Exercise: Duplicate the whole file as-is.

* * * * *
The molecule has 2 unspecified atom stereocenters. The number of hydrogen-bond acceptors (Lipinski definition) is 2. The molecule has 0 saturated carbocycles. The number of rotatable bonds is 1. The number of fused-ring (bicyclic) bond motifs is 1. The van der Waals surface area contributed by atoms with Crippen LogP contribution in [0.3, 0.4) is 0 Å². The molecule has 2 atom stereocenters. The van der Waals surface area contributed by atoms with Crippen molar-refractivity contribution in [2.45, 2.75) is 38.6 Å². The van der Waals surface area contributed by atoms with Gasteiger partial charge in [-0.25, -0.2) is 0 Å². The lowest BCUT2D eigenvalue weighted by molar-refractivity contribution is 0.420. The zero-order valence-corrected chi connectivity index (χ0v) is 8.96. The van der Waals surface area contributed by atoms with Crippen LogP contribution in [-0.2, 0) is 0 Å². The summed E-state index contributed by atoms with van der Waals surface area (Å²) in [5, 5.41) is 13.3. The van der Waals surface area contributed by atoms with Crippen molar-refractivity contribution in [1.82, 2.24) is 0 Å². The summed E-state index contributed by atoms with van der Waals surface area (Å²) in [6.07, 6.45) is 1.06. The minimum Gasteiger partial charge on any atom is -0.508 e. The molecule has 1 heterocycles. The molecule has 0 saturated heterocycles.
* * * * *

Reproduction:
The molecule has 2 unspecified atom stereocenters. The number of hydrogen-bond acceptors (Lipinski definition) is 2. The molecule has 0 saturated carbocycles. The number of rotatable bonds is 1. The number of fused-ring (bicyclic) bond motifs is 1. The van der Waals surface area contributed by atoms with Crippen LogP contribution in [0.3, 0.4) is 0 Å². The molecule has 2 atom stereocenters. The van der Waals surface area contributed by atoms with Crippen molar-refractivity contribution in [2.45, 2.75) is 38.6 Å². The van der Waals surface area contributed by atoms with Gasteiger partial charge in [-0.25, -0.2) is 0 Å². The lowest BCUT2D eigenvalue weighted by molar-refractivity contribution is 0.420. The zero-order valence-corrected chi connectivity index (χ0v) is 8.96. The van der Waals surface area contributed by atoms with Crippen LogP contribution in [-0.2, 0) is 0 Å². The summed E-state index contributed by atoms with van der Waals surface area (Å²) in [5, 5.41) is 13.3. The van der Waals surface area contributed by atoms with Crippen molar-refractivity contribution in [1.82, 2.24) is 0 Å². The summed E-state index contributed by atoms with van der Waals surface area (Å²) in [6.07, 6.45) is 1.06. The minimum Gasteiger partial charge on any atom is -0.508 e. The molecule has 1 heterocycles. The molecule has 0 saturated heterocycles.